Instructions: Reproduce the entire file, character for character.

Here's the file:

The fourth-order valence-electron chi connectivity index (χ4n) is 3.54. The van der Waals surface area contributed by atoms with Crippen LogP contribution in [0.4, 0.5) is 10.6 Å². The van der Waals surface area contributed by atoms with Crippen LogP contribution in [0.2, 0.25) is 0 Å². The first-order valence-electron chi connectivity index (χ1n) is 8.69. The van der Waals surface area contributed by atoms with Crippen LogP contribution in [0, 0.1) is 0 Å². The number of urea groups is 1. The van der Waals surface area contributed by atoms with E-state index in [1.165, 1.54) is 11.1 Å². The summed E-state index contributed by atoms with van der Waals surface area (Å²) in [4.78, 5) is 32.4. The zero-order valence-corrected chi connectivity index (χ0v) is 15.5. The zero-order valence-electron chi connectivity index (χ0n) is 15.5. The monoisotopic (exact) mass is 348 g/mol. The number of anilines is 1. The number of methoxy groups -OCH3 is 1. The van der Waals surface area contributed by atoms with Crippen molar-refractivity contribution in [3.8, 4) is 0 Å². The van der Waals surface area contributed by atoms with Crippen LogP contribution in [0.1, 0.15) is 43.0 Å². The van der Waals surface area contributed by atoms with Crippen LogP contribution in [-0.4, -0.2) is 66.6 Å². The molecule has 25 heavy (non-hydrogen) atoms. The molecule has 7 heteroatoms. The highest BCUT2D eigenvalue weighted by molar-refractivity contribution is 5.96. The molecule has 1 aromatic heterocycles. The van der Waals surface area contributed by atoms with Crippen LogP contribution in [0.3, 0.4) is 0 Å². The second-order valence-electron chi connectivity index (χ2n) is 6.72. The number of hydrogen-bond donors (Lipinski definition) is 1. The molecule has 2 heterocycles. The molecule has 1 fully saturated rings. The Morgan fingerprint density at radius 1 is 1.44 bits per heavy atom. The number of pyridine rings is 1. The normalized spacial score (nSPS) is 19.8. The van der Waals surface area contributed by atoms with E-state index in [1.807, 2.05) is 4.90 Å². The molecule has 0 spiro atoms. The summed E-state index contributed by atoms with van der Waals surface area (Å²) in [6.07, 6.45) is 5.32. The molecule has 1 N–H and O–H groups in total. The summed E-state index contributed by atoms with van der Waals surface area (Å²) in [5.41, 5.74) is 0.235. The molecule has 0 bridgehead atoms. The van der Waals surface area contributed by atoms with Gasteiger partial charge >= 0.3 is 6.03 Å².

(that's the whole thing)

The fourth-order valence-electron chi connectivity index (χ4n) is 3.54. The van der Waals surface area contributed by atoms with Crippen LogP contribution in [0.4, 0.5) is 10.6 Å². The van der Waals surface area contributed by atoms with Crippen LogP contribution in [0.2, 0.25) is 0 Å². The first-order valence-electron chi connectivity index (χ1n) is 8.69. The van der Waals surface area contributed by atoms with Crippen LogP contribution in [0, 0.1) is 0 Å². The number of urea groups is 1. The van der Waals surface area contributed by atoms with E-state index in [1.165, 1.54) is 11.1 Å². The summed E-state index contributed by atoms with van der Waals surface area (Å²) in [4.78, 5) is 32.4. The zero-order valence-corrected chi connectivity index (χ0v) is 15.5. The zero-order valence-electron chi connectivity index (χ0n) is 15.5. The monoisotopic (exact) mass is 348 g/mol. The number of anilines is 1. The number of methoxy groups -OCH3 is 1. The van der Waals surface area contributed by atoms with Crippen molar-refractivity contribution in [3.8, 4) is 0 Å². The van der Waals surface area contributed by atoms with Crippen LogP contribution in [0.1, 0.15) is 43.0 Å². The van der Waals surface area contributed by atoms with Crippen LogP contribution in [-0.4, -0.2) is 66.6 Å². The molecule has 25 heavy (non-hydrogen) atoms. The molecule has 7 heteroatoms. The highest BCUT2D eigenvalue weighted by molar-refractivity contribution is 5.96. The molecule has 1 aromatic heterocycles. The van der Waals surface area contributed by atoms with Crippen LogP contribution in [0.3, 0.4) is 0 Å². The second-order valence-electron chi connectivity index (χ2n) is 6.72. The number of hydrogen-bond donors (Lipinski definition) is 1. The molecule has 2 heterocycles. The molecule has 1 fully saturated rings. The Morgan fingerprint density at radius 1 is 1.44 bits per heavy atom. The number of pyridine rings is 1. The normalized spacial score (nSPS) is 19.8. The van der Waals surface area contributed by atoms with E-state index in [1.807, 2.05) is 4.90 Å². The molecule has 0 spiro atoms. The summed E-state index contributed by atoms with van der Waals surface area (Å²) in [6.07, 6.45) is 5.32. The molecule has 1 N–H and O–H groups in total. The summed E-state index contributed by atoms with van der Waals surface area (Å²) in [5.41, 5.74) is 0.235. The molecule has 0 bridgehead atoms. The van der Waals surface area contributed by atoms with Gasteiger partial charge >= 0.3 is 6.03 Å².